Testers angry over spam-blocking fees

Wednesday, 21 May 2003, 11:22 AM EST

Pelted from one side by irate beta testers, Cloudmark is also taking hits on the other side from industry analysts who question whether the crowded market for spam-blocking tools and services can support a revenue model reliant on consumer subscriptions.

The Cloudmark fee controversy comes years into a push by Internet companies from small start-ups to major media conglomerates to convert their free offerings to paid services. It also coincides with efforts by some companies, including Yahoo, to capitalize on the spam quagmire by offering premium spam-blocking services along with basic free ones.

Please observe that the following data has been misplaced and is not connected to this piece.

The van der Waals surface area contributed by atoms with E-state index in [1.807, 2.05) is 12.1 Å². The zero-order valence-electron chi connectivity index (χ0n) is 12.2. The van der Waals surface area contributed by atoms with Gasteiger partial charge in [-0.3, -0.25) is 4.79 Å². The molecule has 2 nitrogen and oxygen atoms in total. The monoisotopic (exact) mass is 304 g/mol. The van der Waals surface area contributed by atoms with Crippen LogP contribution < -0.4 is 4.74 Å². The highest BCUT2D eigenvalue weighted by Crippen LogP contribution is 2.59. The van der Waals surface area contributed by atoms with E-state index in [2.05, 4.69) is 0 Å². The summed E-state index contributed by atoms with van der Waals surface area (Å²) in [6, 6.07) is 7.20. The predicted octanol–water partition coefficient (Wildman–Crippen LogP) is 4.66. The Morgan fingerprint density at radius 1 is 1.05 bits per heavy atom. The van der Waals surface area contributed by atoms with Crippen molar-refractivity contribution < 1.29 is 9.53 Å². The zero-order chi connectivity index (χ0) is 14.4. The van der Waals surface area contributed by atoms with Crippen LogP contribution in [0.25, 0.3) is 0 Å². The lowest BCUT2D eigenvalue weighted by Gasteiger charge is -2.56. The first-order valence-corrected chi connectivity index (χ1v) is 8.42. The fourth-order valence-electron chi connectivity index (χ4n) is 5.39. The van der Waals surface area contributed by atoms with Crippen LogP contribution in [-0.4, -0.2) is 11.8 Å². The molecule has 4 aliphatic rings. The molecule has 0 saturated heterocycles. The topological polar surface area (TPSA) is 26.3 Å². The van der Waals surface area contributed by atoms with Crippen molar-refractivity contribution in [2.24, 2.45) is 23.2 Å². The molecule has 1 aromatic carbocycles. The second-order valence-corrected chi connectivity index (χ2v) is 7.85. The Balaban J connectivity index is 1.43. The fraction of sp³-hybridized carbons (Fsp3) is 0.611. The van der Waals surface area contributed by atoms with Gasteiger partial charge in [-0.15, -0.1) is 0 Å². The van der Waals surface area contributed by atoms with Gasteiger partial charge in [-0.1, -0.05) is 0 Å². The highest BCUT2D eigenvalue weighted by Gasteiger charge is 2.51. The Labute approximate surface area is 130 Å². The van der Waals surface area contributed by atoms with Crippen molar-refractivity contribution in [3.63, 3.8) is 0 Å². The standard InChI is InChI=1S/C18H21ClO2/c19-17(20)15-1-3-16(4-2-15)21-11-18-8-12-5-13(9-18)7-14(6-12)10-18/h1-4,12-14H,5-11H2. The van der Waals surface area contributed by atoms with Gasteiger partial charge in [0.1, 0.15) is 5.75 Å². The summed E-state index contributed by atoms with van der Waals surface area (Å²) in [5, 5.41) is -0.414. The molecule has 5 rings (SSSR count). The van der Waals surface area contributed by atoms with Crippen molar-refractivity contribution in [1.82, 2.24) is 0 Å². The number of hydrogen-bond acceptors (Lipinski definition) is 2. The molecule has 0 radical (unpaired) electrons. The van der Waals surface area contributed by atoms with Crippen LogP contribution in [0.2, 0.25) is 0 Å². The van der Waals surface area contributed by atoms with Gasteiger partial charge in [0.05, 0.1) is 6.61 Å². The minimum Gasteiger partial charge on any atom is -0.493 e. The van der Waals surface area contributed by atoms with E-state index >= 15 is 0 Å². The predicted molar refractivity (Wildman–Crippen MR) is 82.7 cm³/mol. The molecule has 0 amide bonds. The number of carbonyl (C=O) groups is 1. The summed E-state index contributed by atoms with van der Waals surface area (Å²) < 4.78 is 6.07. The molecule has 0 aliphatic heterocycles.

The decision by Cloudmark to charge $3.99 per month for SpamNet, its collaborative spam-blocking service, caught members off guard. The system, which blocks unsolicited commercial e-mail based on what messages users report, launched 11 months ago in a free beta, or test, version.

Whether Cloudmark promised that it would remain free remains a bone of contention between the management and beta testers.

[ Read more ]

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